In some cases “good” bacterial genera differed however slightly by the degree of DNA variability of their species, but this variability was always significantly lower than in species of one bacterial family. Finally, use of statistical analysis allowed proposing quantitative criteria of the taxon rank in microorganisms by expressing it through variability of DNA composition in the taxon forming species.

Of course, such an approach to determination of equivalence of the taxon rank is not universal and is not free of shortcomings. Sizes of genomes may significantly differ, and so the rate of accumulation of differences in DNA composition will also vary. In taxons with small genomes it will appear faster than in taxons of higher forms. Nevertheless, this approach represented the basis for the first revision of the systems of microorganisms, which took place in 1970s and 1980s before the use of results of determinations of nucleotide sequences of their genomes in microbial systematics.

During that time studies of primary structure of proteins were actively developed. They created a basis for the hypothesis of “molecular clocks” [11]. Soon this hypothesis was theoretically substantiated by the theory of “non-Darwinian evolution”; according to this theory so-called “neutral mutations”, which did not manifest in phenotypes, played an important role in evolution of genotypes [12, 13]. According to the hypothesis of molecular clocks, the earlier divergence of the compared organisms caused more pronounced differences in primary structures of their macromolecules--proteins and obviously nucleic acids. Based on this hypothesis certain attempts were undertaken to evaluate the time of divergence of compared taxons.

Soon reliability of such hypotheses was questioned [14, 15]. Large material on DNA composition in mammals and angiosperm plants was accumulated by that time, when it was believed that both groups originated in the Cretaceous period, i.e. they had similar evolutionary age. According to the hypothesis of molecular clocks, one may expect that DNA of both groups of organisms diverged to the same extent, but in reality DNAs of various angiosperm plants exhibit more pronounced differences than mammalian DNAs. In this case, researchers meet the problem of nonequivalence of taxons, having just one range (class) in the system. However, this did not seem to be unusual for systematicians because this is not the case of errors made by systematicians (as in the case of the microorganism system).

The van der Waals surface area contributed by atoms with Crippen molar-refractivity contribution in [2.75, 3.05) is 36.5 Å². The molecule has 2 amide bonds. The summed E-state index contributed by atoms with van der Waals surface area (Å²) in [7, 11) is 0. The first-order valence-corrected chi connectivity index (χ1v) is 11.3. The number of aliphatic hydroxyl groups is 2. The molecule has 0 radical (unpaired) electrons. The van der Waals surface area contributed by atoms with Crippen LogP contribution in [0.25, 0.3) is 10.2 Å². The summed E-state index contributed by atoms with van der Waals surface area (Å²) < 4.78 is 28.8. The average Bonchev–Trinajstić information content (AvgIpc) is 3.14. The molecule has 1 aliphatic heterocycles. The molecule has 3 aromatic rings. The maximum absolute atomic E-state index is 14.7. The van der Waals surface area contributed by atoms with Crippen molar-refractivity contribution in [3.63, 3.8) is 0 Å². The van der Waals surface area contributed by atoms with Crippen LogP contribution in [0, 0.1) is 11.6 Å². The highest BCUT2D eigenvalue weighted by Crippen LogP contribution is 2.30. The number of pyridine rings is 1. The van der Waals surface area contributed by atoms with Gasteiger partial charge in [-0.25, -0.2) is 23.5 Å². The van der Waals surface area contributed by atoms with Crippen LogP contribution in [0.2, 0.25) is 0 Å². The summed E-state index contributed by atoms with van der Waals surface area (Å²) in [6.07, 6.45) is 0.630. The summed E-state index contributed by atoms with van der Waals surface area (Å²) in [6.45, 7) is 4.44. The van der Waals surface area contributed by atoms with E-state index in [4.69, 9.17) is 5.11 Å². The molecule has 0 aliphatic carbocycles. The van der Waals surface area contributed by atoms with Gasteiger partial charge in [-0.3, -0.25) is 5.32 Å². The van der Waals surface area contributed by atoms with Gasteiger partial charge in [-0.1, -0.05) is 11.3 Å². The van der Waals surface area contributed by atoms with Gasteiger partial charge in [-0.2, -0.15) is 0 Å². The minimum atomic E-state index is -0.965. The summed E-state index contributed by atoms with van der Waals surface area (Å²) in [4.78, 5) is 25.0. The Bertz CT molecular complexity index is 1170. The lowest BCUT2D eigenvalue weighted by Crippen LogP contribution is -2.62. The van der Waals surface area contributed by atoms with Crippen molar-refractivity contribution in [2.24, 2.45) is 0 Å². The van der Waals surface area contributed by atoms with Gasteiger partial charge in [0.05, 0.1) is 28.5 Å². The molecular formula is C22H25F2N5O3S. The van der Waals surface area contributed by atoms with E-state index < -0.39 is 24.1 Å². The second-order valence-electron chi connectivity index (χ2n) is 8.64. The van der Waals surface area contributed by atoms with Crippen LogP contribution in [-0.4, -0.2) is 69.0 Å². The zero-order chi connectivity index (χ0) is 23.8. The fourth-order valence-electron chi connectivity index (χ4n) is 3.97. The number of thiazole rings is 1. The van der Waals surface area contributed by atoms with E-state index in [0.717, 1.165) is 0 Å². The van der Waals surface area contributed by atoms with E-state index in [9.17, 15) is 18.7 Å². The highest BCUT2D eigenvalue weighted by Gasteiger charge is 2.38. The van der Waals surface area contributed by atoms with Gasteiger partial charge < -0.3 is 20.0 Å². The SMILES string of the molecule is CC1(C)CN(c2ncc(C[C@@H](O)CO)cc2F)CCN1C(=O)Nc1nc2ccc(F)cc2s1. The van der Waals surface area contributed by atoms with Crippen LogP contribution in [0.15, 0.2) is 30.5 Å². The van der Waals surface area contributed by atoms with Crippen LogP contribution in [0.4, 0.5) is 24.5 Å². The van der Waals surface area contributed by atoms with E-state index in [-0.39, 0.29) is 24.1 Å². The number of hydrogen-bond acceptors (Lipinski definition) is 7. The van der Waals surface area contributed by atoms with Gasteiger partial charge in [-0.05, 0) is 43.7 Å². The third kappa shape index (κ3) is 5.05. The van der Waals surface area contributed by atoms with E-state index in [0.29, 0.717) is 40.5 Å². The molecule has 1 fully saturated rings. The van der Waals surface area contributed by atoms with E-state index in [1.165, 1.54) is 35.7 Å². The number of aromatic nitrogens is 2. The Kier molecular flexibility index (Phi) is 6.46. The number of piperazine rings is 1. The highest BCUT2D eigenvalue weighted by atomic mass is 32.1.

In his time E. Mayr wrote that considering genus a systematician of beetles understands a completely different community of organisms than a systematician of butterflies. For genosystematicians it was important that these data indicated that the rate of accumulation of changes in DNA structure might be different in various phylogenetic lines and at various times.

Discoveries made by genosystematicians raised new problems for classical systematicians. How else could one explain different level of variability of DNA composition in taxons of the same evolutionary age? Explanation of these differences proposed at that time looked “heretical”: for example, angiosperms could be a more ancient group than botanists suggested. In other words, more and more contradictions between classic and genosystematic notions on evolution of organisms accumulated, and this has been reflected in corresponding systems.

Evidences have been obtained during evolutionary studies of some proteins. At that time, genosystemicians already had first (still primitive) methods for phylogenetic tree construction [16]. Researchers from the Novosibirsk Institute of Cytology and Genetics actively participated in the development of problems of mathematical genetics [17, 18]. Subsequently they enormously helped Moscow State University scientists in treatment of results of RNA and DNA sequencing.

Finally, D. Boulter et al. based on comparison of plant cytochrome c structures and on the hypothesis of molecular clocks demonstrated that the angiosperms represented a more evolutionary ancient group, comparable with fished in this particular sign [19].